Invisible Man

Does Ellison “capture the essential truths of the black man’s experience in America” in the Prologue (if yes how, and if no why not)?

In the prologue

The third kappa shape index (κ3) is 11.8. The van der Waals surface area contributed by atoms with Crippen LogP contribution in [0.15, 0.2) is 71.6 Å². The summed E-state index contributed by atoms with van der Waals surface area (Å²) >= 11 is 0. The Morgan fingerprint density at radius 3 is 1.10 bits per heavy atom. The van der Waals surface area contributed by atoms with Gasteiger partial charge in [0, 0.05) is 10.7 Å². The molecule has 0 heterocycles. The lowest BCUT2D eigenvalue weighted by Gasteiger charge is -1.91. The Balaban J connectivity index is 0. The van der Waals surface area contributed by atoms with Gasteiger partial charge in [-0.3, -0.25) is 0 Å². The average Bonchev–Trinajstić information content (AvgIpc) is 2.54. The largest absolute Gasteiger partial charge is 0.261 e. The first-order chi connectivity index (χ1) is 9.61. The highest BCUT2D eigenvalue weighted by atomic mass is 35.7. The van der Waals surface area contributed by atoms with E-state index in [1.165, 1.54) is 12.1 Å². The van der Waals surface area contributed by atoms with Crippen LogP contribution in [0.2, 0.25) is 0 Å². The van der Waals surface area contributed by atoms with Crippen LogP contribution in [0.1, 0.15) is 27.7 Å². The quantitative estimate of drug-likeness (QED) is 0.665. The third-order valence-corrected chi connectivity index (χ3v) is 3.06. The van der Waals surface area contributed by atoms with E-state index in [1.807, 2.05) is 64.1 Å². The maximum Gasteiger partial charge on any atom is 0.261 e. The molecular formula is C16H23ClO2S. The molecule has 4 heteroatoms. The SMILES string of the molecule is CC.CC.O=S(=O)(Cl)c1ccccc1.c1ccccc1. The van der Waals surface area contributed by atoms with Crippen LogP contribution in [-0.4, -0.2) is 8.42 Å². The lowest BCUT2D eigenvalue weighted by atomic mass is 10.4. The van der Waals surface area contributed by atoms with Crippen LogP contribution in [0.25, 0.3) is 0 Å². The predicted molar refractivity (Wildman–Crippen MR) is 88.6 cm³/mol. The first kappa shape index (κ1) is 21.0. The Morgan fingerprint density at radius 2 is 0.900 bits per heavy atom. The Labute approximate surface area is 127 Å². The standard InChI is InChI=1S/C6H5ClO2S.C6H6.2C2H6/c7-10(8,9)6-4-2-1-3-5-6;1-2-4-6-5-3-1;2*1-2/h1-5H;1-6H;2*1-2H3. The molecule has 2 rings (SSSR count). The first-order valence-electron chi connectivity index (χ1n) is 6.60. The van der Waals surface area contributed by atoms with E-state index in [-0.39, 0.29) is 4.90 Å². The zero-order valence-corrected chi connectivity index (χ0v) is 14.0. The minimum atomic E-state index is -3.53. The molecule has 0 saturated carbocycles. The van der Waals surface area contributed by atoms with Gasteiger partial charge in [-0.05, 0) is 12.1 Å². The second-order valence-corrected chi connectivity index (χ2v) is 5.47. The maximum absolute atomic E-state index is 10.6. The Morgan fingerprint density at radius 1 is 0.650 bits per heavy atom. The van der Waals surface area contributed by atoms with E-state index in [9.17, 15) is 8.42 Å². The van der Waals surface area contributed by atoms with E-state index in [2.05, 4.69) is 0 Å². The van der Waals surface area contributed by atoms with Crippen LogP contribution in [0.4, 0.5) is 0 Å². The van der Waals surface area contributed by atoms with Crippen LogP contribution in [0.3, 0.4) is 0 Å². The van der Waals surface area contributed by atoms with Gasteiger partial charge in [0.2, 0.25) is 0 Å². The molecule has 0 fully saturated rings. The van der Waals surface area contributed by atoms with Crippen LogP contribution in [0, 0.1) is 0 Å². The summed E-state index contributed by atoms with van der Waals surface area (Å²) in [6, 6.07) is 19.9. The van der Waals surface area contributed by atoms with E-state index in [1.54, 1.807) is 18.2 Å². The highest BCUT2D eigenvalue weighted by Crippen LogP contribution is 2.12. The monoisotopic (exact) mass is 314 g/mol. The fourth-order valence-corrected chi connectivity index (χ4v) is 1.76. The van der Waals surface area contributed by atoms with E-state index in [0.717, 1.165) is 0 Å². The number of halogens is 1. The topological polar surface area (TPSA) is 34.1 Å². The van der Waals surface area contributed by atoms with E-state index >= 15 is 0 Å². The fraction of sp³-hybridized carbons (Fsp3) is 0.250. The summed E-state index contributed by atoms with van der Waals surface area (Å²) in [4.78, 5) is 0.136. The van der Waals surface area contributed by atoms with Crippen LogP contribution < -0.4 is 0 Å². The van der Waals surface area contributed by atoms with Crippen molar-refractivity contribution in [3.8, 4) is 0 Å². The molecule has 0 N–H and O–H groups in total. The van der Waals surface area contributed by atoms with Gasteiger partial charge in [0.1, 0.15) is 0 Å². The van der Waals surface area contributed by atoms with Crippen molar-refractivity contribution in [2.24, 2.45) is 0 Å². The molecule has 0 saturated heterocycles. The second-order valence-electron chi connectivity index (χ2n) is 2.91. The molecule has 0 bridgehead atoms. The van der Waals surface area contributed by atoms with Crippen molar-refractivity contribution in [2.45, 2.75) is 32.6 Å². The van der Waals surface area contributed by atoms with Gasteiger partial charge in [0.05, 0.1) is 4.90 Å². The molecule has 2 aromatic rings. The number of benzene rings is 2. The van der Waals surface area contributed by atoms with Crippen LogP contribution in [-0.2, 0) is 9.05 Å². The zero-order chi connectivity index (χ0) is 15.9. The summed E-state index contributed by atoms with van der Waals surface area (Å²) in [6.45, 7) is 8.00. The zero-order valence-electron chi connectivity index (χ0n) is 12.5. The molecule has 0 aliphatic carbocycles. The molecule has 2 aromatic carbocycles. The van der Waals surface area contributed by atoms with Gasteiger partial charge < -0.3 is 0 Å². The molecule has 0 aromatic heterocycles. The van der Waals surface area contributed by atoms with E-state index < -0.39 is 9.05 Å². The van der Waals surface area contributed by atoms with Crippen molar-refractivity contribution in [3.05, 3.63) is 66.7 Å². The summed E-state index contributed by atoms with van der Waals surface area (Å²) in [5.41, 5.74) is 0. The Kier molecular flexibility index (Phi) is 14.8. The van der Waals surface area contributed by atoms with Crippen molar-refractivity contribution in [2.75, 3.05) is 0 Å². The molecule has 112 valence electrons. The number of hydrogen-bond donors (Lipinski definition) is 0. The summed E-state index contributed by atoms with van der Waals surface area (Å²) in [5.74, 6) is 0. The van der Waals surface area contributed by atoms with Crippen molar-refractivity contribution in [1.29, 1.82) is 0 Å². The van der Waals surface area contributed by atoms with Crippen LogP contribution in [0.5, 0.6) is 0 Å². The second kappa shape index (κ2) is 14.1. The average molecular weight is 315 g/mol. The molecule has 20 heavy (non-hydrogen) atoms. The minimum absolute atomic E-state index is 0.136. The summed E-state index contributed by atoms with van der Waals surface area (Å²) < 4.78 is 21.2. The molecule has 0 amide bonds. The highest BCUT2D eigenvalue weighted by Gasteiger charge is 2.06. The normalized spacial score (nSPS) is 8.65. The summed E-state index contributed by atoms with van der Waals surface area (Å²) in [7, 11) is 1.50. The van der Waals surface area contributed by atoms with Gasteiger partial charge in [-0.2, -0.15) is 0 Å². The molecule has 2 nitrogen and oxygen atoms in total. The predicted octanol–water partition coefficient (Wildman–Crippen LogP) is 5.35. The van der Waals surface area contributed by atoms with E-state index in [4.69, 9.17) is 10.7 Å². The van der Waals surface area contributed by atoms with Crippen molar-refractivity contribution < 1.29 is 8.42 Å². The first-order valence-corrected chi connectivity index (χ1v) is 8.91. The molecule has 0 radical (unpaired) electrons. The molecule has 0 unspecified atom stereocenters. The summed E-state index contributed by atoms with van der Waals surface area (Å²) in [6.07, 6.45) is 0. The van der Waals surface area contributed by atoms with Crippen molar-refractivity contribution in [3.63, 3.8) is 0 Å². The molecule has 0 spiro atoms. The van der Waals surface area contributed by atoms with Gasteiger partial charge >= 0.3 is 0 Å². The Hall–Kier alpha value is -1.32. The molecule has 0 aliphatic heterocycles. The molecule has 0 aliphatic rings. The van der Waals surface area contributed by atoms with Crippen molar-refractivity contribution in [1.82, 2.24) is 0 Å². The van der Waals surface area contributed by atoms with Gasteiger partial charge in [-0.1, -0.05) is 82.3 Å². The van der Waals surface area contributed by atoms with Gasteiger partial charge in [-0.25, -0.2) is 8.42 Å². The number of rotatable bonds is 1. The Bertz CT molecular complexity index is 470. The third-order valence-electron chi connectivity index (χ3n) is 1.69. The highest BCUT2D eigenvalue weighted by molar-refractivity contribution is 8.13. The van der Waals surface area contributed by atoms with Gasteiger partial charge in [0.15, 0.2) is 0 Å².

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In the narrator's description of what makes an invisible man, he points out that the fault lies in the beholder and is a problem with the construction of the beholder's inner eye. It is important to note that he is referring to the characters, such as Reverend Barbee, Brother Jack, and himself, who will appear throughout the novel in connection to blindness, real or imagined, and how this will be a commentary on their inner eye more than a physical illustration. The other characters' perception of the narrator is skewed because they create a world in which the narrator is meant to fulfill their destinies and choices; they never ask him for input or recognize his individuality. He plays the part of the tool or the puppet so many times that he is driven to bump strangers on the street, as in the case of the blond man, simply in order to recognize his own existence in their eyes. You can check more out at the link below. Check out the analysis section of the prologue below: